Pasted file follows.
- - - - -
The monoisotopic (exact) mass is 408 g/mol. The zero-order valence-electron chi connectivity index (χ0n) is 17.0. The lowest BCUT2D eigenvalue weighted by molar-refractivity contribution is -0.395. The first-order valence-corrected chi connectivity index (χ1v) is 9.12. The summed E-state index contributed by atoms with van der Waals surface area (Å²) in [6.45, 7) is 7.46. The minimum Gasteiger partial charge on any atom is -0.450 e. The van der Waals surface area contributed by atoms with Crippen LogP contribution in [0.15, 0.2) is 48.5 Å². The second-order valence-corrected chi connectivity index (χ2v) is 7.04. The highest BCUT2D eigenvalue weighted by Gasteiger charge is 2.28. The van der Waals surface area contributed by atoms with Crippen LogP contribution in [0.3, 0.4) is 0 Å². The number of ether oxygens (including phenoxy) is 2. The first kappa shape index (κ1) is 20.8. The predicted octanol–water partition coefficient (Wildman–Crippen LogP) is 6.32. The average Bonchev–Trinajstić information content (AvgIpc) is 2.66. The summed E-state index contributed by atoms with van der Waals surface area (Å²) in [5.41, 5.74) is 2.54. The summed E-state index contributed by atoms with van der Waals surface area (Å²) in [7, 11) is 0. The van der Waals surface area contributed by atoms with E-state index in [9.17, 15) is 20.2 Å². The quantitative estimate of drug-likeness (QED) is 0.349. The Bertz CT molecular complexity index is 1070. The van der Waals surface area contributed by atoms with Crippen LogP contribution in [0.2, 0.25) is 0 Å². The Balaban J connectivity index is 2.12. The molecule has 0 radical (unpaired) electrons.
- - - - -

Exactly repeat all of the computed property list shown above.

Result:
The monoisotopic (exact) mass is 408 g/mol. The zero-order valence-electron chi connectivity index (χ0n) is 17.0. The lowest BCUT2D eigenvalue weighted by molar-refractivity contribution is -0.395. The first-order valence-corrected chi connectivity index (χ1v) is 9.12. The summed E-state index contributed by atoms with van der Waals surface area (Å²) in [6.45, 7) is 7.46. The minimum Gasteiger partial charge on any atom is -0.450 e. The van der Waals surface area contributed by atoms with Crippen LogP contribution in [0.15, 0.2) is 48.5 Å². The second-order valence-corrected chi connectivity index (χ2v) is 7.04. The highest BCUT2D eigenvalue weighted by Gasteiger charge is 2.28. The van der Waals surface area contributed by atoms with Crippen LogP contribution in [0.3, 0.4) is 0 Å². The number of ether oxygens (including phenoxy) is 2. The first kappa shape index (κ1) is 20.8. The predicted octanol–water partition coefficient (Wildman–Crippen LogP) is 6.32. The average Bonchev–Trinajstić information content (AvgIpc) is 2.66. The summed E-state index contributed by atoms with van der Waals surface area (Å²) in [5.41, 5.74) is 2.54. The summed E-state index contributed by atoms with van der Waals surface area (Å²) in [7, 11) is 0. The van der Waals surface area contributed by atoms with E-state index in [9.17, 15) is 20.2 Å². The quantitative estimate of drug-likeness (QED) is 0.349. The Bertz CT molecular complexity index is 1070. The van der Waals surface area contributed by atoms with Crippen LogP contribution in [0.2, 0.25) is 0 Å². The Balaban J connectivity index is 2.12. The molecule has 0 radical (unpaired) electrons.